Friday, March 25, 2011

Passion: Check. Bridle: Check.


I've learned a lot about myself this week and am infinitely grateful to ALL those who take time to not only read but also to comment on my blog. Your comments have helped me to ask myself some tough questions the past few days and have opened my heart (and mind) in unexpected ways.

I have been on my knees a lot. I have searched the scriptures. I have talked at length with my spouse. I have analyzed my motives, my delivery, and most of all my heart. I have considered my reasons for blogging and my options for going forward: deleting, editing (the one edit I did does not take a rocket scientist to notice), starting a separate blog, changing my approach, etc. Some questions came with answers. Some didn't.

What follows is what I learned and what I will do about it.


I have a new best friend. His name is Shiblon and he had an awesome father named Alma. Alma, himself, was a punk kid who later became a powerful leader. In his parting words to Shiblon, Alma gave this advice:

“bridle all your passions, that ye may be filled with love.”

Suddenly, I was Shiblon and Alma was talking to me.

As a general rule, I feel extremely passionate about nearly every choice I make. Cochlear Implants, Religion, Politics—even petty stuff like how to load the dishwasher (I know, I know, poor Matt). I have, until recently, thought this passion about life—indeed about homeschooling—was from God, and that it meant I was on the right track. But this story taught me that passion, although a powerful force, can work against you if not tightly controlled. Unbridled, passion can get in the way of love. And without love, we are nothing.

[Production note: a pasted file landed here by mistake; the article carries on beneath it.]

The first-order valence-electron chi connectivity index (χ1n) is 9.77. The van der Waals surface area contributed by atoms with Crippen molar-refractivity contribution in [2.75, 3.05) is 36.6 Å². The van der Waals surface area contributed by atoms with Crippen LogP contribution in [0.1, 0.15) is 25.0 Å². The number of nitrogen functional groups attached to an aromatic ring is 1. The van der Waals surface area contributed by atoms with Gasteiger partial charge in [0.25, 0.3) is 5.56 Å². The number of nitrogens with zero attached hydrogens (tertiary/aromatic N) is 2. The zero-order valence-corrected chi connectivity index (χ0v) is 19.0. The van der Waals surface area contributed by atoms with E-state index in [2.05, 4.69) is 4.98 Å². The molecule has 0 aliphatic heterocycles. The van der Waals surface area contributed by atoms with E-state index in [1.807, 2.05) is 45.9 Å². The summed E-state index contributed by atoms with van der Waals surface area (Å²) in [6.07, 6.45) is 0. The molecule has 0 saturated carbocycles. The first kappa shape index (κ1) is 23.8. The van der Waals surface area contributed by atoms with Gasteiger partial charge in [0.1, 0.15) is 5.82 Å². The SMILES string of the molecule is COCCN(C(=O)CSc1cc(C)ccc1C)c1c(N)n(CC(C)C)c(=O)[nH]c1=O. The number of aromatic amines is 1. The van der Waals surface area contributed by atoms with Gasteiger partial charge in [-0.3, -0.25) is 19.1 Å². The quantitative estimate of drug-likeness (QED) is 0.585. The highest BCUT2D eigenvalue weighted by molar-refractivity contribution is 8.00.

Blogging is much different for me now than it was a week ago. A week ago, I knew of a very small number of people who read my blog regularly—and I thought about them when I made updates—but for the most part, when I clicked “Publish,” it felt to me like I was sending my soul to somewhere in the void. I don't get paid to blog and I don't really expect to have 100s of followers. I figured for those who cared to read it, great; for those who didn’t, equally great.

But this week something has changed. It’s really sunk in that I am blogging to individual people—and a lot more people than I thought! Those people suddenly had names and faces and life stories. I thought about how the tough part of blogging is that it removes me from the social feedback I get as I’m jabbering away with a real person—the feedback that tells me when what I meant, what I said, and what my audience understood were three different things; and the feedback that tells me when I need to be listening instead of talking.

I thought about the people who shared my religion and those who did not. I thought about those who had better school experiences than I and those who had worse. I thought about those that appreciate my transparent personality and those that are uncomfortable with it and really don’t care to know the details. I thought about those from great families and those from broken homes, complete with the abuse that seems to be, sadly, more and more common every year. I thought about those who’d made different choices than I--both better and worse. I thought about older generations for whom my experiences may have been a reminder of how much times are changing. I thought about those who perhaps DID marry their Mr. Wrong and are doing the best they can with their situation. I thought about all those people from “Waiting for Superman” whose numbers didn’t get chosen.